8:25 PM EST, NBC – Line: Packers -4, Over/Under: 50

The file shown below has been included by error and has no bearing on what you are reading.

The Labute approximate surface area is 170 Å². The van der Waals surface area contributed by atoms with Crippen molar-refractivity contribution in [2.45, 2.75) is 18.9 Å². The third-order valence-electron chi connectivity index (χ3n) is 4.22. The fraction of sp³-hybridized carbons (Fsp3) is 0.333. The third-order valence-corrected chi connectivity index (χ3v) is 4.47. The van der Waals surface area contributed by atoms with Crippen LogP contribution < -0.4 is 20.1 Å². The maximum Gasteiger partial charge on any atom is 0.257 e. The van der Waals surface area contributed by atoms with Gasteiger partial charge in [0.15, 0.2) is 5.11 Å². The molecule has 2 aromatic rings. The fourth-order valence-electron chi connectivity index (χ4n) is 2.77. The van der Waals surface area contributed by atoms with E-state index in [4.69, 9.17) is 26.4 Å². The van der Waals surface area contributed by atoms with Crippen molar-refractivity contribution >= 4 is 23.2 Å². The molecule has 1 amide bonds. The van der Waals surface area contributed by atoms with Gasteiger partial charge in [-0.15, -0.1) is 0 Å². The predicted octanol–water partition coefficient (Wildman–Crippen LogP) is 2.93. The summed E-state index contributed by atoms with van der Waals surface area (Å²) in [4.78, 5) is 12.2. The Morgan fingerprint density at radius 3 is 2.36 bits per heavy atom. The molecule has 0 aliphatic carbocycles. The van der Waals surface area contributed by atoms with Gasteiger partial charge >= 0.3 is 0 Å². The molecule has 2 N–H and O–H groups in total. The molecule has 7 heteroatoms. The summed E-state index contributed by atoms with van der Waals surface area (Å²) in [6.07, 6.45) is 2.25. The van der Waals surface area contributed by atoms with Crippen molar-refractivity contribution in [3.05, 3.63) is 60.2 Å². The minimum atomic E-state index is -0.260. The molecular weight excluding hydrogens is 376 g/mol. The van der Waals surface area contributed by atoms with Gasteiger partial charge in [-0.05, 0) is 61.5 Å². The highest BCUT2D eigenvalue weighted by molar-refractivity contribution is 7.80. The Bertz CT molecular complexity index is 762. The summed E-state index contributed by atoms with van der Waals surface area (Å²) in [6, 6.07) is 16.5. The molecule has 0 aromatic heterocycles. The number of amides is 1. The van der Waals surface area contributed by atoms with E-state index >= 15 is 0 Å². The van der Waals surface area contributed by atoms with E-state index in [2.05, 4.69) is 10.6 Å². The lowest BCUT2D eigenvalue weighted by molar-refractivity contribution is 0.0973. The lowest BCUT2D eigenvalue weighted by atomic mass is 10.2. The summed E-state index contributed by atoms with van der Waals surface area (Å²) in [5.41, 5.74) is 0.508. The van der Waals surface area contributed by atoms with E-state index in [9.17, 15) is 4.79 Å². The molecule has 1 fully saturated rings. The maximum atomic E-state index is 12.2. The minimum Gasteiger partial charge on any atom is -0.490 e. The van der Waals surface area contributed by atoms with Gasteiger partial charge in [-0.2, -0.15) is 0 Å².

In the last weekend of the Regular Season, only a few games with high stakes remain, with one such contest set to serve as a preamble to the Playoffs as the Green Bay Packers travel to Ford Field to battle the Detroit Lions with the NFC North Championship on the line. It’s as plain and simple as it gets here, folks: it’s win or (in all likelihood) go home, with tonight’s loser needing the Washington Redskins to lose to the New York Giants in order to obtain the second and final Wild Card in the NFC. Either way, both teams will know what needs to be done, as that particular contest of interest will be settled hours before their meeting tonight. In all honesty, the Packers (9-6, T-1st in NFC North) must like their chances heading into this clash, for a number of reasons. First and foremost, after a miserable midseason swoon that saw them drop four consecutive games, Mike McCarthy’s charges have created a great deal of momentum for themselves courtesy of a five-game winning streak, which has them poised to secure their fifth Division Title since 2011. It’s amazing what a return to health can do for a team, as Green Bay has welcomed back many of their number, particularly on the defensive side of the ball; during their four-game slide they were absolutely decimated on Defense, relinquishing a staggering 38.3 points on 420.8 Total Yards, but during their recent run they’ve completely turned things around, relegating opponents to 17.6 points on 369.6 Total Yards. A complete about-face indeed. Of course, it doesn’t hurt to have Aaron Rodgers (65.5% 4,128 YDS, 36 TD, 7 INT, 72.9 QBR) under Center either, for the two-time MVP has made a rather strong case for a third such trophy with his play down the stretch. Over the last five outings, the five-time Pro Bowl Quarterback has connected on an efficient 71.4% of his attempts for an average of 273.4 yards on a healthy 8.5 yards per attempt, with eleven touchdowns and zero interceptions, while rushing for another score to boot. In last week’s 38-25 demolition of the Vikings, Rodgers eviscerated Minnesota’s staunch defense, completing 28-of-38 passes (73.7%) for 347 yards and four touchdowns, along with that lone one of the rushing variety mentioned earlier. Then again, this shouldn’t come as surprise to anyone, for it certainly hasn’t for Rodgers, who boldly proclaimed after a dismal 24-42 showing at Washington in late November that he felt his team would “run the table”. We suppose he’s a prophet too. Receivers Jordy Nelson (91 REC, 1,191 YDS, 14 TD) and Davante Adams (69 REC, 966 YDS, 10 TD) will call him whatever he wants as long as he keeps feeding them touchdown passes, as the former has made the successful trek back from a nasty knee injury that robbed him of the 2015 season in it’s entirety, to lead the league in touchdown receptions, while the latter has flourished into a dangerous vertical threat in his third year in the league. There’s also their recent history with the Lions to consider too; Green Bay defeated them 34-27 back on September 25th, and overall has won three out of the last four against Detroit, including that miraculous 27-23 victory at Ford Field a year ago. Trailing 23-21 in the game’s waning moments, Rodgers desperately heaved a 61-yard bomb which landed in the hands of Tight End Richard Rodgers, helping key the Packers’ run to the Postseason. In fifteen career meetings with the Lions, Rodgers is 12-3 boasting an impressive stat line completing 66.3% of his passes averaging 2505 yards per game, with thirty touchdowns and six interceptions, while rushing for another six scores.